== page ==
An Eagle Horse from Como Park
An Eagle Horse from Como Park

Philip Montoro,
Reader music editor, is obsessed with. . .

Witch Mountain, Cauldron of the Wild This four-piece from Portland, Oregon, pairs clean female vocals with charcoal black guitars and dilated, doomy riffs. Singer Uta Plotkin sounds like Ann Wilson of Heart if she’d been raised by wolves—which works especially well on the lines “Don’t know if you’re dead / But I like it that way / ‘Cause you know if I knew / Don’t know what I’d do.” Cauldron of the Wild comes out Tue 6/12, and Witch Mountain plays at the Empty Bottle on Sat 6/16.

The Como Park carousel cassette In the late 70s someone taped a carousel calliope in Saint Paul, Minnesota, capturing it in a state of disastrous disrepair—and a few years ago that man’s son, Ned Hurley, submitted the recording to the blog Tape Findings. The horns sound like slowly deflating geese, and various valves jammed open or closed produce queasy, out-of-place drones and melodies gap-toothed with missing notes—the calliope’s renditions of pop chestnuts (including “Hello Dolly,” “Seventy-Six Trombones,” and, um, “It’s Not Unusual”) are hilariously abject and decrepit.

El-P, “For My Upstairs Neighbor,” from Cancer for Cure El-P has been working on the brand-new Cancer for Cure for years—his previous record, I’ll Sleep When You’re Dead, dropped in 2007—but it’s like he knew all along that at the time of its release Republicans in Congress would be fighting to weaken the 1994 Violence Against Women Act. “For My Upstairs Neighbor” addresses a woman in El-P’s apartment building whose husband or boyfriend he can hear beating her. It’s not the most confrontational-­sounding track, but the sung chorus is the most powerful lyric on the album: “If you kill him, I won’t tell.” El-P plays at Bottom Lounge on Fri 7/6.

He asks. . .

Dudley Bayne, keyboardist for Cheer-­Accident, jazz pianist, composer, what he’s obsessed with. His answers are. . .

Fred Frith, Traffic Continues This remarkably varied, fresh, and often delightfully surprising album, released by Winter & Winter in 2000, is the product of a collaboration between Fred Frith and venerable German new-music group Ensemble Modern. Frith combines improvisation and game and chance operations in two series of pieces titled Traffic Continues and Traffic Continues II: Gusto (For Tom Cora). The performances reveal an ensemble willing to sweat and grapple with challenging instructions, and Frith’s whimsical sense of humor makes the group’s efforts all the more worthwhile.

Marc Mellits Composer Marc Mellits recently moved to Chicago to teach composition and music theory at the University of Illinois at Chicago. Originally from Baltimore, Mellits has studied at the Eastman School of Music, Yale School of Music, Cornell University, and Tanglewood. After one look at the titles he gives his works—Shredded Paranoid Cheese, Desperate Miniature Humans, Tight Sweater Remix—you won’t be surprised to learn that they’re far from staid or academic. Mellits writes with intensity and verve, tapping a pop-­culture sensibility akin to Steve Reich’s but with more of a rock edge and an unassuming wit.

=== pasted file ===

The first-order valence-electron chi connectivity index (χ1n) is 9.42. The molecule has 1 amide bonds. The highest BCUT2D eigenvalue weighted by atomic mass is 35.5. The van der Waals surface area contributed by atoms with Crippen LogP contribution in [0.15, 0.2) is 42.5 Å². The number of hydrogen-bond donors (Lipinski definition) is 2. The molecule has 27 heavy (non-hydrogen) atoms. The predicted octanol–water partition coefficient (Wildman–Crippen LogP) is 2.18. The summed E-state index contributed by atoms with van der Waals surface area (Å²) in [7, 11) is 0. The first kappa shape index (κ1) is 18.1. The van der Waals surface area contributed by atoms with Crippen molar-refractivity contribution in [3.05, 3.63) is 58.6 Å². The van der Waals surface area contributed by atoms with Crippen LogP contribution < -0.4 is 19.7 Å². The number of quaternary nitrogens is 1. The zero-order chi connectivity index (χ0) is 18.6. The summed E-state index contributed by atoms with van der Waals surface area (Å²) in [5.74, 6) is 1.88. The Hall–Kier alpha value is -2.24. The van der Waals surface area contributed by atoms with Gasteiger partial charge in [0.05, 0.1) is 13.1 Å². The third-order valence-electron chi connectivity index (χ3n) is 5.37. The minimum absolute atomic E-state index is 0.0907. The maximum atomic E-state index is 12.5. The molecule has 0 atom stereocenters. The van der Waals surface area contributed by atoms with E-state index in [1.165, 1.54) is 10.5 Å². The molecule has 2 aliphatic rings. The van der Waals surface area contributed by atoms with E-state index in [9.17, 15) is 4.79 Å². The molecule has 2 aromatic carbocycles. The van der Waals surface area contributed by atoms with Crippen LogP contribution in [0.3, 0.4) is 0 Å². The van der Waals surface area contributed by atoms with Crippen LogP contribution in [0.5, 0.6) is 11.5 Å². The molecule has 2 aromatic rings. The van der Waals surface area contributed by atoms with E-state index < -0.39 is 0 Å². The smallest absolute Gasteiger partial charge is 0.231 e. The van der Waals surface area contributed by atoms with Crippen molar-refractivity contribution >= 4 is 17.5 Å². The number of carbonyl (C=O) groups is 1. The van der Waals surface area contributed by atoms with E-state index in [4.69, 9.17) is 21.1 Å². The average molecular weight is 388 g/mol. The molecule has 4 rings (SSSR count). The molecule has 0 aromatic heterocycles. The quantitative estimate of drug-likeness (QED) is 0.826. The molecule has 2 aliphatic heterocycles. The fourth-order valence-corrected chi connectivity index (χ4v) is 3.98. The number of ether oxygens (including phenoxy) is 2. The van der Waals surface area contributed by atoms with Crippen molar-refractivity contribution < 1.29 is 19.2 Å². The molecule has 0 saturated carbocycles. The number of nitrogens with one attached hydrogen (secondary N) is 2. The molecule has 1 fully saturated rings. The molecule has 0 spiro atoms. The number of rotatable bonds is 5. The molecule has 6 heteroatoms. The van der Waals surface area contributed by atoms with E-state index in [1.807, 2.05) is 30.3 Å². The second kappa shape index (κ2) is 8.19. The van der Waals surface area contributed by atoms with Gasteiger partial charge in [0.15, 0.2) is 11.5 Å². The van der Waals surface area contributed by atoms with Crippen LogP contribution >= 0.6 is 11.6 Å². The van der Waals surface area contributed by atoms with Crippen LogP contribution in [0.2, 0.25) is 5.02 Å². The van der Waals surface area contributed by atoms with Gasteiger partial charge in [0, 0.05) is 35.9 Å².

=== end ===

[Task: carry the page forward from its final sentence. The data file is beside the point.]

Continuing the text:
St. Petersburg Chamber Philharmonic The St. Petersburg Chamber Philharmonic was founded in 2002 by Chicago’s own Jeffery Meyer, who grew up in nearby Western Springs and currently serves as director of orchestras at Ithaca College School of Music. It’s impressive enough to start an orchestra halfway across the world, but even more so to keep it running for a decade. The St. Petersburg Chamber Philharmonic has brought new music and musicians to Russian audiences and Russian musicians to America. The group made its U.S. debut as part of Symphony Space’s 2010 Wall to Wall Behind the Wall festival in New York City.

He asks. . .

Boris Hauf, Berlin-based multi-instrumentalist and part-time Chicagoan, what he’s obsessed with. His answers are. . . I put on a record when I know what I want to listen to. If I want to discover something new but still fancy control over the range of that “new,” I turn on the radio. As anyone who’s traveled Europe knows, radio here sucks. If you’re looking to find anything alternative or even simply tolerably mainstream, you’re lost. My buddy Steve, also a Berlin resident, was spot-on when he said, “ saved my ass in many ways.”

Fred Anderson The very first time I visited Chicago, Fred Anderson invited me to “come down to the Lounge.” We sat at the bar, drank Coke, and chatted. Thrilled that such a sax giant would hang out with little me, I asked something about “free vs. nonfree” in music. He seemed annoyed and changed the subject. Many hours later, while I was bidding my farewell, Fred mused, “You know . . . that question you asked earlier . . . I think I want to answer that one now.” He took out his tenor and started blowing like only Fred Anderson could. I’ll never forget that man.

Levon Helm Recently I was invited to contribute to the “interactive library” of a performance festival. It was guaranteed that “no book would ever be allowed to leave the space of the library and that they’d be stored and locked every night.” I chose to loan my copy of This Wheel’s on Fire, Levon Helm’s retelling of the story of the Band. After the festival was over, all books were returned but mine. It was the only book that was stolen. Good for Levon. And the thief.